Centrica blamed a "challenging environment", singling out the energy price cap and falling natural gas prices, for a £1.1bn annual loss that sunk its share price.
Gas prices remain at record lows as the likes of Norway, Qatar, and Russia export large volumes, creating a glut.
That contributed to Centrica taking a £1.75bn hit in one-off charges, with a £476m writedown on the value of its oil and gas production assets and a £372m charge on its stake in UK nuclear power plants.
“The gas market is very oversupplied right now because of associated gas from shale oil in the US and lower levels of demand in Asia and to trump it all the coronavirus,” said chief executive Iain Conn.
The company has been rocked in recent years by a customer exodus and razor-thin margins in the face of intense pressure from smaller suppliers offering cheaper deals.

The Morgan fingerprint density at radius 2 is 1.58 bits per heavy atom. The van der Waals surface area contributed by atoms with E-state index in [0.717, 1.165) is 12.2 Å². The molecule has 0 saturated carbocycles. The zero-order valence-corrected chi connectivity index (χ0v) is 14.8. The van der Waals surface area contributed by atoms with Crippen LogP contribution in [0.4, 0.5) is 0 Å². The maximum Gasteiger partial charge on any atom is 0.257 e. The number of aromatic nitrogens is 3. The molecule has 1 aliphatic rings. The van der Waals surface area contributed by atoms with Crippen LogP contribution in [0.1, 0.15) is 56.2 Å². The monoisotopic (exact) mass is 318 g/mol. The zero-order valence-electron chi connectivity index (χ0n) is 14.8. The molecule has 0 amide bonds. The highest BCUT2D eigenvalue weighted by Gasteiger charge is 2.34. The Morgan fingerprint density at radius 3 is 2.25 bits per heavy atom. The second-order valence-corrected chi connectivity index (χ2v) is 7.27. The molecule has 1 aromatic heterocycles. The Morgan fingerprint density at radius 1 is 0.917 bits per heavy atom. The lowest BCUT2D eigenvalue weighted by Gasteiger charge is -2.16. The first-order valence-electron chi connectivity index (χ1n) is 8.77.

Centrica lost 286,000 accounts last year, but added 28,000 customers in the last three months of the year as it hit back against smaller rivals by introducing more low cost tariffs.
However, Centrica said pre-tax losses hit £1.1bn, compared with a £575m profit the year before, after almost all of its gains in the consumer division were offset by losses in the company's upstream business.
Shares fell almost 18pc to 69p, wiping hundreds of millions off its market value.
It was Mr Conn's last set of results as chief executive, after he announced last July that he would step down this year. A search for his replacement was continuing, although the company failed to mention it on Thursday.